Podcasts & RSS Feeds
Most Active Stories
- Don't like the water shut-offs in Detroit? Now you can pay someone's overdue water bill
- Approaching construction on the highway? Experts say the "zipper merge" can help
- This ballot proposal is critical to Michigan's economy, but most people won't bother to vote on it
- These three female candidates could be some of the most interesting leaders in Michigan
- Those who want to outlaw publications over sexually explicit ads should study Constitution first
Wed March 2, 2011
Supreme Court rules in favor of Westboro funeral protestors
In "Snyder v. Phelps," the U.S. Supreme Court ruled in favor of Fred Phelps, the leader of the Westboro Baptist Church in Kansas.
The Church got attention by picketing military funerals holding signs that read:
- "God Hates the USA/Thank God for 9/11"
- "America is Doomed”
- “Don’t Pray for the USA"
- “Thank God for IEDs”
- “Thank God for Dead Soldiers”
- “Pope in Hell”
- “Priests Rape Boys”
- “God Hates Fags”
- “You’re Going to Hell”
- and last, but not least... “God Hates You.”
From the Wall Street Journal:
The U.S. Supreme Court ruled Wednesday that the First Amendment protects a fringe religious group that protested at the funeral of a U.S. Marine killed in Iraq.
The court, on an 8-1 vote, ruled that the soldier's father couldn't sue Westboro Baptist Church of Topeka, Kan., for celebrating his son's death with vulgar funeral pickets and an online attack.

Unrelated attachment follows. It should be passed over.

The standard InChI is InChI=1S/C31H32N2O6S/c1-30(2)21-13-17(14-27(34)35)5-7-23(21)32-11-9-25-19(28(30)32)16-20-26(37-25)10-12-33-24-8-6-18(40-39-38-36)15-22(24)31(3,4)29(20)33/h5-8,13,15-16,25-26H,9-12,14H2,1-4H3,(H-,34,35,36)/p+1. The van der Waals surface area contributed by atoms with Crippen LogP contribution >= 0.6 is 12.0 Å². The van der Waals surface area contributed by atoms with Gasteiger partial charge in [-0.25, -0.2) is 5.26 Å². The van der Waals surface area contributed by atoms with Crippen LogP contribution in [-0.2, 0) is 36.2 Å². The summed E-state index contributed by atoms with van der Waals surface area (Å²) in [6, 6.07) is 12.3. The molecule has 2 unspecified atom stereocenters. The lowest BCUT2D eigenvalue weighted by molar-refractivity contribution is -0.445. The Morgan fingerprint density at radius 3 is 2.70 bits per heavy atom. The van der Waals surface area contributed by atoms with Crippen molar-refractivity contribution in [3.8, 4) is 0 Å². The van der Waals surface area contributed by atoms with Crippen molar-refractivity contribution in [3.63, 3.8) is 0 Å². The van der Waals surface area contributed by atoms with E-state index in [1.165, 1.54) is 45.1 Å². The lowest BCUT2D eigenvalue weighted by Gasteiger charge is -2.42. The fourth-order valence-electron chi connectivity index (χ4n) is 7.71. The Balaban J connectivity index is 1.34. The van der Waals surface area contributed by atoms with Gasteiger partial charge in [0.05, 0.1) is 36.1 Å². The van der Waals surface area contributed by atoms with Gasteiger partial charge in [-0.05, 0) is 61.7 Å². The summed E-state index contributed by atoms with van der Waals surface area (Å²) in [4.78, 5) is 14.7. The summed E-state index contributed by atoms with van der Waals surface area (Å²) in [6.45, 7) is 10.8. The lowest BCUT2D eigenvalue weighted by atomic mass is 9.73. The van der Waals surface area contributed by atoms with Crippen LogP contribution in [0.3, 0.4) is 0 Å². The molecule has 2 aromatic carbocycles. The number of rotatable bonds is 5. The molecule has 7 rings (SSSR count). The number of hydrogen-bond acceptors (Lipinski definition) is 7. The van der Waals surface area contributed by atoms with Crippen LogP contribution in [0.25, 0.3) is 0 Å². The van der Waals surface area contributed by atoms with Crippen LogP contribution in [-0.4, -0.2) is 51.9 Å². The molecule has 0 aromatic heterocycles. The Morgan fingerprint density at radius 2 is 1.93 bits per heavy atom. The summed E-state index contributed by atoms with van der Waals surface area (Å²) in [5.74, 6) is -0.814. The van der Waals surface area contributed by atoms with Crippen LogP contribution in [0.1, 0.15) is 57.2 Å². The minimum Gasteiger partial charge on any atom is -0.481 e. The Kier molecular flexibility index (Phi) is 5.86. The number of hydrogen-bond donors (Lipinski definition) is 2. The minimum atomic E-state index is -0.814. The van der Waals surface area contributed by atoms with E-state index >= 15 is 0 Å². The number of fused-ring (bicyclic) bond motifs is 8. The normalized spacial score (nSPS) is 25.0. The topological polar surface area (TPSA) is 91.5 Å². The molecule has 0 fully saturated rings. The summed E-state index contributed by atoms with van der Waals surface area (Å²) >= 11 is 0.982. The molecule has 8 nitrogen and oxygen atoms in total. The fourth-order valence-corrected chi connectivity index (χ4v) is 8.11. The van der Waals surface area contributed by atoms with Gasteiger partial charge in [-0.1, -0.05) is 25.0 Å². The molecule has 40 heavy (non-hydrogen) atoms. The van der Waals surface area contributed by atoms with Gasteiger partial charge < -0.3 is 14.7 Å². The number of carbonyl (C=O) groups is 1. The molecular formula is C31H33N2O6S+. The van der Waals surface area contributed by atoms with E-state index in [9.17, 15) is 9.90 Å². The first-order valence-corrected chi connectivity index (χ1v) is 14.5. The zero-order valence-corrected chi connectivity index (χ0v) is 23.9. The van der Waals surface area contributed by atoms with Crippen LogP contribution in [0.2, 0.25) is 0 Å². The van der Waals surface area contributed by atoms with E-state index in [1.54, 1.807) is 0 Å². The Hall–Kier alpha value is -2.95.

The case was a test of how far the First Amendment goes in protecting offensive speech.
In the opinion, Chief Justice John Roberts wrote:
"Speech is powerful. It can stir people to action, move them to tears of both joy and sorrow, and—as it did here—inflict great pain. On the facts before us, we cannot react to that pain by punishing the speaker. As a Nation we have chosen a different course—to protect even hurtful speech on public issues to ensure that we do not stiflepublic debate. That choice requires that we shield West-boro from tort liability for its picketing in this case.
NPR's Two-Way writes "the 8-1 ruling backs an appeals court decision to throw out a $5 million victory for Albert Snyder, who sued the fundamentalist church after its members picketed his son's funeral."